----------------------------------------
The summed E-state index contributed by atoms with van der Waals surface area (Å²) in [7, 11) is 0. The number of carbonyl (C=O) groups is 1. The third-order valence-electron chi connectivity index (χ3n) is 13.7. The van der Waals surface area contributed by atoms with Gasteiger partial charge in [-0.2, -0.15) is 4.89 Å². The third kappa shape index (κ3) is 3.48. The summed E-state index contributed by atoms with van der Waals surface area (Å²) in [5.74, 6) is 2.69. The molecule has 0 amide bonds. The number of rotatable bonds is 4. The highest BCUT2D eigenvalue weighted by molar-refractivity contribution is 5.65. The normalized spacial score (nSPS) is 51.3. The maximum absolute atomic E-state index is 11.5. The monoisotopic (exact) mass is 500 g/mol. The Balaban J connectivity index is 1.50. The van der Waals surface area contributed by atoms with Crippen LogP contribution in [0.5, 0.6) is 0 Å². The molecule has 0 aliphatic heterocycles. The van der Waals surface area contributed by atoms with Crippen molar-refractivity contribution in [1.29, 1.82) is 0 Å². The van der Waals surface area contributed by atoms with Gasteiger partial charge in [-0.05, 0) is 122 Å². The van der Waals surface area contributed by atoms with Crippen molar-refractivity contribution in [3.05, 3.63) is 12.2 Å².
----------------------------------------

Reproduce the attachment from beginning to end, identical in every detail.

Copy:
The summed E-state index contributed by atoms with van der Waals surface area (Å²) in [7, 11) is 0. The number of carbonyl (C=O) groups is 1. The third-order valence-electron chi connectivity index (χ3n) is 13.7. The van der Waals surface area contributed by atoms with Gasteiger partial charge in [-0.2, -0.15) is 4.89 Å². The third kappa shape index (κ3) is 3.48. The summed E-state index contributed by atoms with van der Waals surface area (Å²) in [5.74, 6) is 2.69. The molecule has 0 amide bonds. The number of rotatable bonds is 4. The highest BCUT2D eigenvalue weighted by molar-refractivity contribution is 5.65. The normalized spacial score (nSPS) is 51.3. The maximum absolute atomic E-state index is 11.5. The monoisotopic (exact) mass is 500 g/mol. The Balaban J connectivity index is 1.50. The van der Waals surface area contributed by atoms with Crippen LogP contribution in [0.5, 0.6) is 0 Å². The molecule has 0 aliphatic heterocycles. The van der Waals surface area contributed by atoms with Crippen molar-refractivity contribution in [1.29, 1.82) is 0 Å². The van der Waals surface area contributed by atoms with Gasteiger partial charge in [-0.05, 0) is 122 Å². The van der Waals surface area contributed by atoms with Crippen molar-refractivity contribution in [3.05, 3.63) is 12.2 Å².